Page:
TABLE 6: SUMMARY OF INITIAL FINDINGS FROM CASE STUDIES

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CHAPTER 6 Location-Based Social Network Platform Selection Framework

FIGURE 17: LOCATION-BASED SOCIAL NETWORK PLATFORM SELECTION FRAMEWORK

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CHAPTER 7: CONCLUSION
In summary, the objective of this study was to explore the domain of location-based social networks and provide practitioners with some initial findings that they could utilise to make better informed business decisions regarding the acceptance of a location-based social network platform as a business tool. To achieve this, Chapter 2 reviewed the existing academic literature, which set a baseline expectation for the current location-based social network environment. Chapter 3 proposed a qualitative research methodology consisting of an interpretive case study resulting in a series of interviews with five New Zealand based organisations from a wide range of industry that had experience with location-based social networks. Chapter 4 provided a summary and matrix of the ten largest location-based social network platforms as of November 2010 as well as providing a comprehensive list of all currently available locationbased social network platforms. Chapter 5 analysed the case study and its supporting interviews.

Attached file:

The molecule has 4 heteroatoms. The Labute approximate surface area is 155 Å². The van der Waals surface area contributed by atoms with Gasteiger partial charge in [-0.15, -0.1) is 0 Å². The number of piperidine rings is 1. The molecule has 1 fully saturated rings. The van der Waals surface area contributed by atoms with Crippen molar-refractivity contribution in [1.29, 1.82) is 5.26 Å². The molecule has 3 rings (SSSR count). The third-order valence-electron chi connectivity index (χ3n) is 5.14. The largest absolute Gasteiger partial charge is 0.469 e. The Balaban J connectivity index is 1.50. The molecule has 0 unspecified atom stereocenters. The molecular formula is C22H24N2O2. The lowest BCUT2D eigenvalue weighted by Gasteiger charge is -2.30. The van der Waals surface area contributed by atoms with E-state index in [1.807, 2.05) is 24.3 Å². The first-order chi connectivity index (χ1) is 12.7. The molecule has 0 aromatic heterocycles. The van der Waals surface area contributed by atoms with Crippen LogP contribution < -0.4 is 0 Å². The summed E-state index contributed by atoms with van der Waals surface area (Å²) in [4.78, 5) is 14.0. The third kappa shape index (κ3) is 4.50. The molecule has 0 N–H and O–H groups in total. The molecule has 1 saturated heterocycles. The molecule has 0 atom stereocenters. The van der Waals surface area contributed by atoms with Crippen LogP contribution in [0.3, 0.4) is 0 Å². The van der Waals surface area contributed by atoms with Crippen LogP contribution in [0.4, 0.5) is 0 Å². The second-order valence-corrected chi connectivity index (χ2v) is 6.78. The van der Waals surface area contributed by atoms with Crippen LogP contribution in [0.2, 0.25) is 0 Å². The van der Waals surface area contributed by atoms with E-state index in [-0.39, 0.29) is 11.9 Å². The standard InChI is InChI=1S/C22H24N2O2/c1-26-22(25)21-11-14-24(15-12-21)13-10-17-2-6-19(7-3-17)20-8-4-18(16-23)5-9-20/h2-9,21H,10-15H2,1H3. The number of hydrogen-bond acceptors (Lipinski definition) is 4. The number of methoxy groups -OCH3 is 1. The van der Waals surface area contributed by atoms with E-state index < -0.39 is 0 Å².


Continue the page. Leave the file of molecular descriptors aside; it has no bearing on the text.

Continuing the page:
Exploration of the location-based social network domain contributes to academic research on a number of fronts. Due to the nature of this domain being so new, literature is still very scarce with the first academic articles appearing mid-year 2010. This study adds this growing body of literature on location-based social networks and sets a solid grounding for future research to explore the specifics within this.

In particular, this study contributes to research by exploring the domain of location-based social networks through the lenses of usage, best practice and current environment within New Zealand. The five case studies provided invaluable insights from three companies that are currently using location-based social networks, as well as insights from a crown regulator whom will be looking into this domain more seriously over the coming years. These insights are not only invaluable for academics but also practitioners who will benefit directly these case studies mistakes, issues and successes